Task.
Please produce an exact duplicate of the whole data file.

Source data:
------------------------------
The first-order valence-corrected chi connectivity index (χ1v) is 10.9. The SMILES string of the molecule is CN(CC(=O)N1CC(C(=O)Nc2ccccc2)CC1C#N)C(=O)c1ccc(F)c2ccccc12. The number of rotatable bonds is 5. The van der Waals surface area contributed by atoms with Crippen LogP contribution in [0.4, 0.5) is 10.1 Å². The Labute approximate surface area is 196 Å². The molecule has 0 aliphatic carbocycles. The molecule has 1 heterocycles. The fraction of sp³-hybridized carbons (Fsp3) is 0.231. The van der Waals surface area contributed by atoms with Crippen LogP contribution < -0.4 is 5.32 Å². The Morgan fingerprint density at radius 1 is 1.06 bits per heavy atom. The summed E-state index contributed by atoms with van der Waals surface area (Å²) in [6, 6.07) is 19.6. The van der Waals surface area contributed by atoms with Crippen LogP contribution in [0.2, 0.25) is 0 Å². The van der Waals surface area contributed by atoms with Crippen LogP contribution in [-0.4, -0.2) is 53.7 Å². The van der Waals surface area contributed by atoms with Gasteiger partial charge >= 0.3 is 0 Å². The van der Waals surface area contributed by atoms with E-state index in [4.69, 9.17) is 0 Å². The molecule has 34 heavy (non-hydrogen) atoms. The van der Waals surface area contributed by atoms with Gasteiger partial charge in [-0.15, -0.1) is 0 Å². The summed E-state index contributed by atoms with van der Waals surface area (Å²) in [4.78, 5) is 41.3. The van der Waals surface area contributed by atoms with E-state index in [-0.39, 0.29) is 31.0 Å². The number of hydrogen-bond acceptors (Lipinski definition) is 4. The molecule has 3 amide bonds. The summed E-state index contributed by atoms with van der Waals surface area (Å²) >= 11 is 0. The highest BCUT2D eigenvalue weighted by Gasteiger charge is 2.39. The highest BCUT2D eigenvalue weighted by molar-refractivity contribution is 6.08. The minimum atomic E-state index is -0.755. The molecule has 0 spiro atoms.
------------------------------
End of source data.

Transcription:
The first-order valence-corrected chi connectivity index (χ1v) is 10.9. The SMILES string of the molecule is CN(CC(=O)N1CC(C(=O)Nc2ccccc2)CC1C#N)C(=O)c1ccc(F)c2ccccc12. The number of rotatable bonds is 5. The van der Waals surface area contributed by atoms with Crippen LogP contribution in [0.4, 0.5) is 10.1 Å². The Labute approximate surface area is 196 Å². The molecule has 0 aliphatic carbocycles. The molecule has 1 heterocycles. The fraction of sp³-hybridized carbons (Fsp3) is 0.231. The van der Waals surface area contributed by atoms with Crippen LogP contribution < -0.4 is 5.32 Å². The Morgan fingerprint density at radius 1 is 1.06 bits per heavy atom. The summed E-state index contributed by atoms with van der Waals surface area (Å²) in [6, 6.07) is 19.6. The van der Waals surface area contributed by atoms with Crippen LogP contribution in [0.2, 0.25) is 0 Å². The van der Waals surface area contributed by atoms with Crippen LogP contribution in [-0.4, -0.2) is 53.7 Å². The van der Waals surface area contributed by atoms with Gasteiger partial charge >= 0.3 is 0 Å². The van der Waals surface area contributed by atoms with E-state index in [4.69, 9.17) is 0 Å². The molecule has 34 heavy (non-hydrogen) atoms. The van der Waals surface area contributed by atoms with Gasteiger partial charge in [-0.15, -0.1) is 0 Å². The summed E-state index contributed by atoms with van der Waals surface area (Å²) in [4.78, 5) is 41.3. The van der Waals surface area contributed by atoms with E-state index in [-0.39, 0.29) is 31.0 Å². The number of hydrogen-bond acceptors (Lipinski definition) is 4. The molecule has 3 amide bonds. The summed E-state index contributed by atoms with van der Waals surface area (Å²) >= 11 is 0. The highest BCUT2D eigenvalue weighted by Gasteiger charge is 2.39. The highest BCUT2D eigenvalue weighted by molar-refractivity contribution is 6.08. The minimum atomic E-state index is -0.755. The molecule has 0 spiro atoms.